”The Poet X,” Elizabeth Acevedo, read by the author, read by the author (HarperAudio). The author’s passion and pacing unite in her rhythmic reading of linked free verse poems telling the story of Xiomara Barista. The heroine, like the author, is a performing poet. Both possess a gift for arranging words, sequencing sounds and enriching both with emotions. Xiomara (X) is a first-generation Dominican-American teen who zealous Catholic mother is blind to X’s need to understand love, sex, and religion. Subject, tone, form and expression are diverse and poignant.

“Sadie,” Courtney Summers, read by Rebecca Soler, Dan Bitner and a supporting cast (Macmillan Audio). This compelling psychological read is taut and chilling. Rebecca Soler reads the part of traumatized Sadie, a 19-year-old, tracking the killer she knows murdered her 13-year-old sister. She is set on revenge after suffering years of abuse and cruelty. Anger, determination, sass, and toughness cover a well of vulnerability in Soler’s portrayal. In an alternating narrative, Dan Bitner reads the part of West McCray, a podcaster/journalist bent on uncovering the truth and discovering the whereabouts of Sadie before “there’s another dead girl.” His initial detachment grows less as emotions and worry overcome him. Minor characters are excellently portrayed and add to the narrative whole. The inconclusive end and many issues raised are haunting.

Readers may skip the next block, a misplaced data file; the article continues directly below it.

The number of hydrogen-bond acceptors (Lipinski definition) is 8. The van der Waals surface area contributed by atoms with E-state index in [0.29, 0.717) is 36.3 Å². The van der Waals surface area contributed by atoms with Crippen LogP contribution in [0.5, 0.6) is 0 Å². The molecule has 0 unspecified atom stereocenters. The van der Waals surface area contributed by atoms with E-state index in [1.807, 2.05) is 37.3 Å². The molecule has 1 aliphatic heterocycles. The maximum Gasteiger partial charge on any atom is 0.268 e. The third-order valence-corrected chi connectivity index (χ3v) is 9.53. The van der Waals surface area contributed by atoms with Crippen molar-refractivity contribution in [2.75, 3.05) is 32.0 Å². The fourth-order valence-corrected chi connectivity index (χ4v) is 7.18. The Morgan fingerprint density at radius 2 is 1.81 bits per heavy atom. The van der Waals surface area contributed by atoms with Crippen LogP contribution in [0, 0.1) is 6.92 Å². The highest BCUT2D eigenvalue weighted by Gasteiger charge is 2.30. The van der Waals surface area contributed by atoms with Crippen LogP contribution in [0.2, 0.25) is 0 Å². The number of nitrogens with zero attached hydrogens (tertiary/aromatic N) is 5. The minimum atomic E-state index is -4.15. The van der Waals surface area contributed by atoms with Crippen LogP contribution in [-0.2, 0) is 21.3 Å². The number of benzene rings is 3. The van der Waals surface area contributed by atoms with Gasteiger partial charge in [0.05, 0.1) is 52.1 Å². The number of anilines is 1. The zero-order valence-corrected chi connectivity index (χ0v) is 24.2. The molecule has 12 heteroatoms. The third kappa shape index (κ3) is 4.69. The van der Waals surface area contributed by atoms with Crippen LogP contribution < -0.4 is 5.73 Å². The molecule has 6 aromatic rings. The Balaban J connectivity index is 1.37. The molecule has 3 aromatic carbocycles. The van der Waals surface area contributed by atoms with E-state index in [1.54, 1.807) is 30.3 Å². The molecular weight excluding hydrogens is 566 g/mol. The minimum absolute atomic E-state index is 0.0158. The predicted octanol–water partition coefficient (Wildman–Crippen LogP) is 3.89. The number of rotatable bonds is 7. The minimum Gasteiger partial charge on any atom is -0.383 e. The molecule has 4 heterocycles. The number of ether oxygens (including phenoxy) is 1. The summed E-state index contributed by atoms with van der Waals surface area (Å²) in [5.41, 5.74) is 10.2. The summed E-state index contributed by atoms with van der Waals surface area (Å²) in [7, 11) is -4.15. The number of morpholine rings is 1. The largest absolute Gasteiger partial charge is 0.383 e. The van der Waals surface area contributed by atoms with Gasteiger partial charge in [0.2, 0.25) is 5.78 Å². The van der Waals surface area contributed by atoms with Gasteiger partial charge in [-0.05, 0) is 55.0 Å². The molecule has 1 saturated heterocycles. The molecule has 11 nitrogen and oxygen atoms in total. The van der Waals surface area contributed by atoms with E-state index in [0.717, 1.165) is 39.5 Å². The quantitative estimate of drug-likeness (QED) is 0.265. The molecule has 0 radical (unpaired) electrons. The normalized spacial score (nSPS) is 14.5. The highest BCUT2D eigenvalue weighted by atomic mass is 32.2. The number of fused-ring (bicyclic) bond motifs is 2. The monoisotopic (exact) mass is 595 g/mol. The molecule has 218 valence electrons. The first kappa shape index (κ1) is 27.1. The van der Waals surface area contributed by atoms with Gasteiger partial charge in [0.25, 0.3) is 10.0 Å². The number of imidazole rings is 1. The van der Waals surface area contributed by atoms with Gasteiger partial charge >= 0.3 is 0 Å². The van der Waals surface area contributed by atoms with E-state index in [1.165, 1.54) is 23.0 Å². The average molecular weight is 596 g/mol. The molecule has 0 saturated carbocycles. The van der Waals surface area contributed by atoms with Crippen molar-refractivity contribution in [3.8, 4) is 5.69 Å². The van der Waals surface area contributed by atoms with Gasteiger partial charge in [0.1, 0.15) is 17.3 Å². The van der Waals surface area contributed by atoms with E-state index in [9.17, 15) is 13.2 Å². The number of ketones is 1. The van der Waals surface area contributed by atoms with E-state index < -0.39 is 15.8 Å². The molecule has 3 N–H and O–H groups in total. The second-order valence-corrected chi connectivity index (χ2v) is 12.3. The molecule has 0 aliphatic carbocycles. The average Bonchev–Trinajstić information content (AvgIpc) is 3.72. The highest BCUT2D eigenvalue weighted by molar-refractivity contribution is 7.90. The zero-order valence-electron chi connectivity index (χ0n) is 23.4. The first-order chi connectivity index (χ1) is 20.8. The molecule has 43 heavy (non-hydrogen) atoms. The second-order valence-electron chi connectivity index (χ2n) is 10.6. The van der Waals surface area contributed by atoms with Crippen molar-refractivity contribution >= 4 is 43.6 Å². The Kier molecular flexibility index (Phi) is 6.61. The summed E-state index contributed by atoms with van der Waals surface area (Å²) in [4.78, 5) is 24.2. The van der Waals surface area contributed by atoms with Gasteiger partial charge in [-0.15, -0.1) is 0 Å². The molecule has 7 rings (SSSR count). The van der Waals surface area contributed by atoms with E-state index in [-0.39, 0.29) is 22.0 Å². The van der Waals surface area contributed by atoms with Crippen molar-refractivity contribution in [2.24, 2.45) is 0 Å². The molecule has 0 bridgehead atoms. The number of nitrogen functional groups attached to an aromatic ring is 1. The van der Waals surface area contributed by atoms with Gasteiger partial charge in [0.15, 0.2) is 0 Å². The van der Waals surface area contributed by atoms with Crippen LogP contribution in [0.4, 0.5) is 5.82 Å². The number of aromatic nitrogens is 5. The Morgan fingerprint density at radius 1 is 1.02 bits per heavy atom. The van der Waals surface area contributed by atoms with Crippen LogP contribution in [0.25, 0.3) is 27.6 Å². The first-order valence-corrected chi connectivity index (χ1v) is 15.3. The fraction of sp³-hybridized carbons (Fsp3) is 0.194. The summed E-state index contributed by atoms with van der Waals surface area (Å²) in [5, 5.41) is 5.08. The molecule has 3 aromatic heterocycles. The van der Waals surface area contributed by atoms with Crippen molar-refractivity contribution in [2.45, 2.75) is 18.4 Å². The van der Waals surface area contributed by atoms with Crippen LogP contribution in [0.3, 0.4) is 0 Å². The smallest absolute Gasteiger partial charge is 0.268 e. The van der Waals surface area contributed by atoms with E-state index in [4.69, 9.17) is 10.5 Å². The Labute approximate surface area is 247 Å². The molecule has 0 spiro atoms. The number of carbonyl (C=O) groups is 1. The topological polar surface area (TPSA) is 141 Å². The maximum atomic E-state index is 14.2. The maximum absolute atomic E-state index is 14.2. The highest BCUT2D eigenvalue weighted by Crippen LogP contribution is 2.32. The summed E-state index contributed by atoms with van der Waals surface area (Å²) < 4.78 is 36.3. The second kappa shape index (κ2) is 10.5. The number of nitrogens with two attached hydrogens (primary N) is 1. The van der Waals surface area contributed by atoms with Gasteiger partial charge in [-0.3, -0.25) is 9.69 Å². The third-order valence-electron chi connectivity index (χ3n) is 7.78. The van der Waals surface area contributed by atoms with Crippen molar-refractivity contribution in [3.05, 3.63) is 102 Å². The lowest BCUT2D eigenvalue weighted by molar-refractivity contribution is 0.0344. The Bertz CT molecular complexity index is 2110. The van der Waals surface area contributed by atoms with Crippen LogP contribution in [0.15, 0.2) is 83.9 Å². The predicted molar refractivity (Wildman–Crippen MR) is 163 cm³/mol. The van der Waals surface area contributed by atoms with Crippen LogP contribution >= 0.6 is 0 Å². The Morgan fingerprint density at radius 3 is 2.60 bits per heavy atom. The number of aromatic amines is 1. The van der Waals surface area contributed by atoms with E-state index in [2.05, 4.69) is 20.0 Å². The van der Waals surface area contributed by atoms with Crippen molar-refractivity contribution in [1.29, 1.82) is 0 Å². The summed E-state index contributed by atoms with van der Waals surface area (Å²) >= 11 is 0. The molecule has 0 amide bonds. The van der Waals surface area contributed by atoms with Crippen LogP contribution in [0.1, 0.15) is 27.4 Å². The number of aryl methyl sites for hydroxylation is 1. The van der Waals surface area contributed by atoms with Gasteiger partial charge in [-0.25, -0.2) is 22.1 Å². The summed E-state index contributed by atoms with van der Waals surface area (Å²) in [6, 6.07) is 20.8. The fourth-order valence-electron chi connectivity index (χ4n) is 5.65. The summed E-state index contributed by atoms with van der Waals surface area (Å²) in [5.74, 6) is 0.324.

“Tyler Johnson Was Here,” Jay Coles, JaQwan J. Kelly (Hatchette). Marvin and his twin, Tyler, are anticipating a junk food binge after a convenience store run when they hear Pop!Pop!Pop! JaQwan Kelly’s reading turns from lightheartedness to fear and he amps up tension when an aggressive white policeman draws a gun on the innocent black teens. This is only the first reversal Kelly dramatizes in a neighborhood that has “garden gnomes with bullet holes.” He expresses Marvin’s many forms of vulnerability which change as quickly as they do in that first scene. Marvin’s worry about Tyler turns to fear when his brother goes missing, then anger and sadness after he learns Tyler has been killed by a policeman. Speedy emotional shifts mirror the audio’s fast pacing as Kelly relates Marvin’s painful journey marked by grief, outrage and realizing his true beliefs and needs.

“The Universe is Expanding and So Am I,” Carolyn Mackler, read by Laura Knight Keating (Recorded Books). For a second time Laura Knight Keating excels at portraying Virginia Shreves. New listeners can join in the sequel’s story easily and will want to hear the first. Keating expresses the angst of Virginia, an overweight 16-year-old, who still suffers with body images and a lesser-than role in her family. Virginia is in a meaningless relationship, the butt of peer bullying, and confused about her brother’s arrest for date rape. Then she meets Sebastian, a handsome artist who is not a “chubby chaser.” Keating marks Virginia’s distrust, then wonder and pleasure at finding someone who really sees her. Virginia realizes her family’s obsession with appearance and her own worth in the world. Keating balances this tenderness with a tension that comes from knowing Sebastian is the brother of the girl Virginia’s brother is accused of raping.

Susie Wilde is a Chapel Hill-based writer. She can be reached through her website